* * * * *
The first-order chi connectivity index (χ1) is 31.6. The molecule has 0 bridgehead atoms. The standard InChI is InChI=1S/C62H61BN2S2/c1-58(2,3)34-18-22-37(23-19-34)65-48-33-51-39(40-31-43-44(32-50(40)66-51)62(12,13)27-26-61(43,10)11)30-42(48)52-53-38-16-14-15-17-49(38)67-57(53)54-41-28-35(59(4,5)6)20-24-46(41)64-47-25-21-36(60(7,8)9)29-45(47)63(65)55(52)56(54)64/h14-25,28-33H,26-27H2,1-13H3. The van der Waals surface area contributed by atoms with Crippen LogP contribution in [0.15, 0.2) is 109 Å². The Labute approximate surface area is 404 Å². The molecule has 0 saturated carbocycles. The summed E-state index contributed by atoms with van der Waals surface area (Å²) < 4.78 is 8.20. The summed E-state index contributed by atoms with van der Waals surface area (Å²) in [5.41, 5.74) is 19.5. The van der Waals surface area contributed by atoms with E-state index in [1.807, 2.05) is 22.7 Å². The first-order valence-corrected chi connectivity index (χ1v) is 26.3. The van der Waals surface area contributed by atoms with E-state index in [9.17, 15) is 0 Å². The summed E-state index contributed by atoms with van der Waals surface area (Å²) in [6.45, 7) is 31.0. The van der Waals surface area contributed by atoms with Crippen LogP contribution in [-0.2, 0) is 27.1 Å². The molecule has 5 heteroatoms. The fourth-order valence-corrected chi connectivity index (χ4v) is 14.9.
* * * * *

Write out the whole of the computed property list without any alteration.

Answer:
The first-order chi connectivity index (χ1) is 31.6. The molecule has 0 bridgehead atoms. The standard InChI is InChI=1S/C62H61BN2S2/c1-58(2,3)34-18-22-37(23-19-34)65-48-33-51-39(40-31-43-44(32-50(40)66-51)62(12,13)27-26-61(43,10)11)30-42(48)52-53-38-16-14-15-17-49(38)67-57(53)54-41-28-35(59(4,5)6)20-24-46(41)64-47-25-21-36(60(7,8)9)29-45(47)63(65)55(52)56(54)64/h14-25,28-33H,26-27H2,1-13H3. The van der Waals surface area contributed by atoms with Crippen LogP contribution in [0.15, 0.2) is 109 Å². The Labute approximate surface area is 404 Å². The molecule has 0 saturated carbocycles. The summed E-state index contributed by atoms with van der Waals surface area (Å²) < 4.78 is 8.20. The summed E-state index contributed by atoms with van der Waals surface area (Å²) in [5.41, 5.74) is 19.5. The van der Waals surface area contributed by atoms with E-state index in [1.807, 2.05) is 22.7 Å². The first-order valence-corrected chi connectivity index (χ1v) is 26.3. The van der Waals surface area contributed by atoms with E-state index in [9.17, 15) is 0 Å². The summed E-state index contributed by atoms with van der Waals surface area (Å²) in [6.45, 7) is 31.0. The van der Waals surface area contributed by atoms with Crippen LogP contribution in [-0.2, 0) is 27.1 Å². The molecule has 5 heteroatoms. The fourth-order valence-corrected chi connectivity index (χ4v) is 14.9.